Bandleader Art Mooney led one of the most popular orchestras around during the post-war years, but his biggest success came after he changed styles. He’d led a solid swing band for a few years, but found the magic formula to widespread popularity when he changed to a feel-good type of music, one that featured sweet and familiar tunes and often included audience-pleasing singalongs. His band subsequently scored several Top Ten hits, topped by “I’m Looking Over a Four Leaf Clover,” which hit #1 in 1948.
Mooney was born in either Lowell, MA, or Brooklyn, NY — sources vary — but in any case he learned to play sax while growing up, and by the early 1930s had embarked on a professional music career. He spent some time as a member of various forgettable outfits and by late in the decade had become the leader of his own band, finding mixed success in the years leading up to World War II.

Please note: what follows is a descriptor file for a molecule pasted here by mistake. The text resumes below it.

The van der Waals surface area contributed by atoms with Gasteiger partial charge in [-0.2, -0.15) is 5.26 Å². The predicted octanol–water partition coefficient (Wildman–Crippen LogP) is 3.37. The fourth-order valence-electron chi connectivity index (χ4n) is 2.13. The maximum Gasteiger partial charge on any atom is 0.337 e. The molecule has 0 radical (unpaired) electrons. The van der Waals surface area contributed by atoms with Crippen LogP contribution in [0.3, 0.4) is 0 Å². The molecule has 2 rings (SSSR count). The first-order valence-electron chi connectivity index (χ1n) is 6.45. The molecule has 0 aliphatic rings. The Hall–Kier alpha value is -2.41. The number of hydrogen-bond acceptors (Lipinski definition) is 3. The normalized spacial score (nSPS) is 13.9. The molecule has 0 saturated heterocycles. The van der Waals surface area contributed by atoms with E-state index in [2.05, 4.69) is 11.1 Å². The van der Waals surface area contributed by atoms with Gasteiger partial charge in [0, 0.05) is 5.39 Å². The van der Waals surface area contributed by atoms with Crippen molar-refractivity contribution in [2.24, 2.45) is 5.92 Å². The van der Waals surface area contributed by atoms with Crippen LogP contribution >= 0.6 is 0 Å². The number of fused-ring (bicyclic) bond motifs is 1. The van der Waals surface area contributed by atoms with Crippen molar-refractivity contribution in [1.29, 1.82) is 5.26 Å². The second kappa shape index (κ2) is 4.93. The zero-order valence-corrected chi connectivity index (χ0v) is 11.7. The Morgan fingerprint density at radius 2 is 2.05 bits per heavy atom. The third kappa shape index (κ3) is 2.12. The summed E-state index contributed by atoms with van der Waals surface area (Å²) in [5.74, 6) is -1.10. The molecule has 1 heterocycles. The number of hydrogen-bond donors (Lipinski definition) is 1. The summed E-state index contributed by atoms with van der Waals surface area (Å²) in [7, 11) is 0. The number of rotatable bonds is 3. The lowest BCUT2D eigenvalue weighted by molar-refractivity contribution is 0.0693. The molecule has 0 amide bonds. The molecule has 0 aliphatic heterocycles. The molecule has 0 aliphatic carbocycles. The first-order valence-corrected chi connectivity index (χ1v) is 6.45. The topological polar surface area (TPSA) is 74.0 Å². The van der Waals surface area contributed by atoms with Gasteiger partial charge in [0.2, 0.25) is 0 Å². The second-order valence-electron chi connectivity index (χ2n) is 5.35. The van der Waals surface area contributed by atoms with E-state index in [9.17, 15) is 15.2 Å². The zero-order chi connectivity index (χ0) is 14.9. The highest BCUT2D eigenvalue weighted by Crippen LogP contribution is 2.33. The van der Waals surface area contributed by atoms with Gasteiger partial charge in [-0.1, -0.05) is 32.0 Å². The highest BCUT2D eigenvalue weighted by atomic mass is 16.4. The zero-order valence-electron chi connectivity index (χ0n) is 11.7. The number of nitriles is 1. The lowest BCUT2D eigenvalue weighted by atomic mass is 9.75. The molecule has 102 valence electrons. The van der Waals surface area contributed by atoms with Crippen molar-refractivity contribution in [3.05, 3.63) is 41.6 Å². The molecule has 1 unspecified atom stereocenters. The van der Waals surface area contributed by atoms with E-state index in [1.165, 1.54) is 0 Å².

After his war-time service Mooney put together a first-class swing band, one that featured solid arrangements and some future stars, including — at one time or another — Dean Martin, Fran Warren, the Ames Brothers, and even Sid Caesar, who was a talented saxophonist in his early days. But Mooney and his band didn’t really click in a big way until he took a new road that led to the sounds of the past. He soon began spinning out hit records on songs like the chart-topping “I’m Looking Over a Four Leaf Clover,” along with “Baby Face,” and “Bluebird of Happiness.”
Mooney continued to find success into the next decade, with Top Ten hits on “Babe” and “Honey-Babe,” followed by another #1 hit with “Nuttin’ For Christmas” in 1955, but things began to slow after that. His band continued to enjoy a lot of popularity by adapting its music in an attempt to keep with the latest, including country and rock and roll. But even though the group continued recording for the next decade or so, it gradually wound down and mostly became a nightclub band. Mooney later owned a restaurant for a while and also spent some time leading the late Guy Lombardo’s orchestra, but eventually retired. He died in 1993 at age 82.